Tips for Healthy Education


Health education was seen as an essential component of any K–12 curriculum before science provided the proof required to support it. For instance, educators have always recognized that pupils who are physically fit and active learn more effectively.

Any successful school health curriculum must focus heavily on inclusivity. This involves consulting with specialists from other fields frequently. However, in order for schools to successfully teach pupils on health, other stakeholders (parents, politicians, community leaders, etc.) must also provide a helping hand.

Even though it would be impossible to condense any curriculum to a single low number, priorities can be established. Additionally, important areas that can be expanded on or even developed from can be identified. Here are the top four requirements for creating an effective health education curriculum.

Coordinate: With current health education programs and activities in mind, a school health curriculum should be created. Programs or health issues that need to be addressed include:

  • Services for mental health counselling
  • Initiatives and standards for immunization in children’s health
  • Nurses at schools offer their services.
  • The purposes of physical education lessons
  • Medication supplied through school-based initiatives
  • Medical privacy laws and regulations for students
  • Initiatives against drug use.
  • Programs for educating about violence in schools (to include gangs, bullying, random shootings, etc.)

Standardize: A suitable school health curriculum should be based on or include a core set of generally accepted ideas.

The acquisition of the “skills” young people require practicing health-promoting behaviours.

  • Assisting groups in embracing a philosophy that values a healthy living.
  • Helping young people form the attitudes, values, and perceptions that make leading a healthy lifestyle an alluring and worthwhile personal objective.
  • The dissemination of pertinent, valuable health knowledge—in other words, knowledge that students can relate to and ostensibly apply in the near future.

Research: Consult the best minds across a range of disciplines and sectors, as well as those in education, when conducting research. Create the greatest curriculum you can using their suggestions and ideas. Some of the suggestions they frequently make are as follows:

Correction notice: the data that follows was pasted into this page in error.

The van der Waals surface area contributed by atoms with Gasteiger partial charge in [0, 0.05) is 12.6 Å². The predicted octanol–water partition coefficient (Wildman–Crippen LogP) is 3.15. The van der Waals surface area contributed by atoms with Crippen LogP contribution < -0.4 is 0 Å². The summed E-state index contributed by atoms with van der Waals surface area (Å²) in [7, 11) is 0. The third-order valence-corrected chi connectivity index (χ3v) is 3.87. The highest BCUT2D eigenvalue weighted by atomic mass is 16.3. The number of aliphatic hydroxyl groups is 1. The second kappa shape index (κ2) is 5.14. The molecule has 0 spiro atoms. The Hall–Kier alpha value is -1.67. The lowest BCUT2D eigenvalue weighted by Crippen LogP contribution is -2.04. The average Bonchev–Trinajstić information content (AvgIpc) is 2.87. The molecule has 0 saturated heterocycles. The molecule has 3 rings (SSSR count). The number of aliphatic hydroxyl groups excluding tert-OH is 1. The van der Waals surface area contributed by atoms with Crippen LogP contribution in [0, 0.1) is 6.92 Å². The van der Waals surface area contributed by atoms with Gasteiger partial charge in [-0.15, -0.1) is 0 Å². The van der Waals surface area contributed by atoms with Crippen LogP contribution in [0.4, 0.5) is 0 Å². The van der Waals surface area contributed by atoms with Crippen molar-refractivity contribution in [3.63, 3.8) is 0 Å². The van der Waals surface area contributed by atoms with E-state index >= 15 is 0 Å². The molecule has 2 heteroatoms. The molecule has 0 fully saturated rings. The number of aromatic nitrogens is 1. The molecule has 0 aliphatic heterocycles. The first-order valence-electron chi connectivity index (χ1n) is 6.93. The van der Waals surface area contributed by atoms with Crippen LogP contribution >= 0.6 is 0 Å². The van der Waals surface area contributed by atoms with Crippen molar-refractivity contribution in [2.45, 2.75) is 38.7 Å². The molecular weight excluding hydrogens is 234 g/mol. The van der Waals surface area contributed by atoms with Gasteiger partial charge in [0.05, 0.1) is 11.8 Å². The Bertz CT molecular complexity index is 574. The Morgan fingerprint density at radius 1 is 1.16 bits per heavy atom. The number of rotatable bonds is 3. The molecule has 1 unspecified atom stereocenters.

• Implement clear objectives and goals for health outcomes.
  • Use concepts and standards that are supported by theory and research.
  • Respect each person’s attitudes and value systems.
  • Recognize and apply various cultural customs and conventions; cultural variances are an asset, not a disadvantage.
  • Create particular risk factors to alert students to, and explain to them the dangers that such behaviours represent as well as how to successfully handle them.
  • Control peer and other external pressures like television.
  • Assist students in identifying these demands and developing coping mechanisms.
  • Do not only teach pupils scientific material that they might not instantly perceive a need for; instead, assist them in developing abilities.

Personalize: Find a strategy to tailor the school health curriculum and make it accessible to individual participation. Make opportunities for students to participate, divulge private information, and interact with one another rather than merely lecturing, for instance. Such important objectives consist of:

  • Request for artistic expression.
  • Enabling pupils to express their thoughts, feelings, and opinions.
  • Being receptive to many points of view and arguments.
  • Realizing the value of critical thinking techniques and abilities.

Addressing significant health principles and concepts.

Author: Khadija Urooj

Add Comment

Your email address will not be published. Required fields are marked *

Have any questions? Chat with us